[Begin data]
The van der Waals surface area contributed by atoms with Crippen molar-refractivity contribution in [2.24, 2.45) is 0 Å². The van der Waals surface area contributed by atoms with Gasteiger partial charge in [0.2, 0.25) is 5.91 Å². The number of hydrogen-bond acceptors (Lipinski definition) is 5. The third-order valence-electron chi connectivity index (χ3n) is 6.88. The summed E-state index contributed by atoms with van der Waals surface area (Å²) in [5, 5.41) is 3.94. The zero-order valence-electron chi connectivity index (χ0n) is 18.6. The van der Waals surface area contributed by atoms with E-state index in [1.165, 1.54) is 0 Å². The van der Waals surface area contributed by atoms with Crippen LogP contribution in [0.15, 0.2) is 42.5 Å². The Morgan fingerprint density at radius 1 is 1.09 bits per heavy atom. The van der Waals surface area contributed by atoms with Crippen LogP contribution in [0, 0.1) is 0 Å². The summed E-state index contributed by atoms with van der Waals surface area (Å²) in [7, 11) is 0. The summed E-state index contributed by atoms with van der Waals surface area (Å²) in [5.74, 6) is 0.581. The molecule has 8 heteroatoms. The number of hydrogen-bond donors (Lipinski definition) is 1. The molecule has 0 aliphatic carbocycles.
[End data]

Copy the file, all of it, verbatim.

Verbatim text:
The van der Waals surface area contributed by atoms with Crippen molar-refractivity contribution in [2.24, 2.45) is 0 Å². The van der Waals surface area contributed by atoms with Gasteiger partial charge in [0.2, 0.25) is 5.91 Å². The number of hydrogen-bond acceptors (Lipinski definition) is 5. The third-order valence-electron chi connectivity index (χ3n) is 6.88. The summed E-state index contributed by atoms with van der Waals surface area (Å²) in [5, 5.41) is 3.94. The zero-order valence-electron chi connectivity index (χ0n) is 18.6. The van der Waals surface area contributed by atoms with E-state index in [1.165, 1.54) is 0 Å². The van der Waals surface area contributed by atoms with Crippen LogP contribution in [0.15, 0.2) is 42.5 Å². The Morgan fingerprint density at radius 1 is 1.09 bits per heavy atom. The van der Waals surface area contributed by atoms with Crippen LogP contribution in [0, 0.1) is 0 Å². The summed E-state index contributed by atoms with van der Waals surface area (Å²) in [7, 11) is 0. The summed E-state index contributed by atoms with van der Waals surface area (Å²) in [5.74, 6) is 0.581. The molecule has 8 heteroatoms. The number of hydrogen-bond donors (Lipinski definition) is 1. The molecule has 0 aliphatic carbocycles.